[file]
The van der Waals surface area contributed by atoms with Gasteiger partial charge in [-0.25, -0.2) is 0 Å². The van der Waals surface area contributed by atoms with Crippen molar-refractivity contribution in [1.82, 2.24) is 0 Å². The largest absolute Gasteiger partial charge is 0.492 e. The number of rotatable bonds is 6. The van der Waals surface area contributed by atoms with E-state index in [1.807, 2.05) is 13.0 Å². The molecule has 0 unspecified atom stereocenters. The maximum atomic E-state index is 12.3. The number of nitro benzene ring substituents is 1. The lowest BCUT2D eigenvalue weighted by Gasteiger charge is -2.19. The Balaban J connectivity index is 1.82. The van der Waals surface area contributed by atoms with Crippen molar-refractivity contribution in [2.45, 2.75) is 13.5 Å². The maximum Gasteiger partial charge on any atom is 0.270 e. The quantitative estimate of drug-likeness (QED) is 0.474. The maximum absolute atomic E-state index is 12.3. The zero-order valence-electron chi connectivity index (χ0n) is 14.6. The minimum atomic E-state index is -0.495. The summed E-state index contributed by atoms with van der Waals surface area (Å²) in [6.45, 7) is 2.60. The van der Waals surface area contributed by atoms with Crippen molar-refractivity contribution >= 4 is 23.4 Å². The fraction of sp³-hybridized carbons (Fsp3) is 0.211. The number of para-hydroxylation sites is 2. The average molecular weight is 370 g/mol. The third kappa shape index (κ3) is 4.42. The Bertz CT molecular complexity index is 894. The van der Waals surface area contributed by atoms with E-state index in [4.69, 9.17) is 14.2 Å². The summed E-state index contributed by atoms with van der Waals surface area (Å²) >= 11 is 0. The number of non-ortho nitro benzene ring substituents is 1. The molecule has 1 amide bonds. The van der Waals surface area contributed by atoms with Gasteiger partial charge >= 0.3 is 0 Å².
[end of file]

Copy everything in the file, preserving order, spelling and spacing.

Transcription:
The van der Waals surface area contributed by atoms with Gasteiger partial charge in [-0.25, -0.2) is 0 Å². The van der Waals surface area contributed by atoms with Crippen molar-refractivity contribution in [1.82, 2.24) is 0 Å². The largest absolute Gasteiger partial charge is 0.492 e. The number of rotatable bonds is 6. The van der Waals surface area contributed by atoms with E-state index in [1.807, 2.05) is 13.0 Å². The molecule has 0 unspecified atom stereocenters. The maximum atomic E-state index is 12.3. The number of nitro benzene ring substituents is 1. The lowest BCUT2D eigenvalue weighted by Gasteiger charge is -2.19. The Balaban J connectivity index is 1.82. The van der Waals surface area contributed by atoms with Crippen molar-refractivity contribution in [2.45, 2.75) is 13.5 Å². The maximum Gasteiger partial charge on any atom is 0.270 e. The quantitative estimate of drug-likeness (QED) is 0.474. The maximum absolute atomic E-state index is 12.3. The zero-order valence-electron chi connectivity index (χ0n) is 14.6. The minimum atomic E-state index is -0.495. The summed E-state index contributed by atoms with van der Waals surface area (Å²) in [6.45, 7) is 2.60. The van der Waals surface area contributed by atoms with Crippen molar-refractivity contribution >= 4 is 23.4 Å². The fraction of sp³-hybridized carbons (Fsp3) is 0.211. The number of para-hydroxylation sites is 2. The average molecular weight is 370 g/mol. The third kappa shape index (κ3) is 4.42. The Bertz CT molecular complexity index is 894. The van der Waals surface area contributed by atoms with E-state index in [4.69, 9.17) is 14.2 Å². The summed E-state index contributed by atoms with van der Waals surface area (Å²) >= 11 is 0. The number of non-ortho nitro benzene ring substituents is 1. The molecule has 1 amide bonds. The van der Waals surface area contributed by atoms with Gasteiger partial charge >= 0.3 is 0 Å².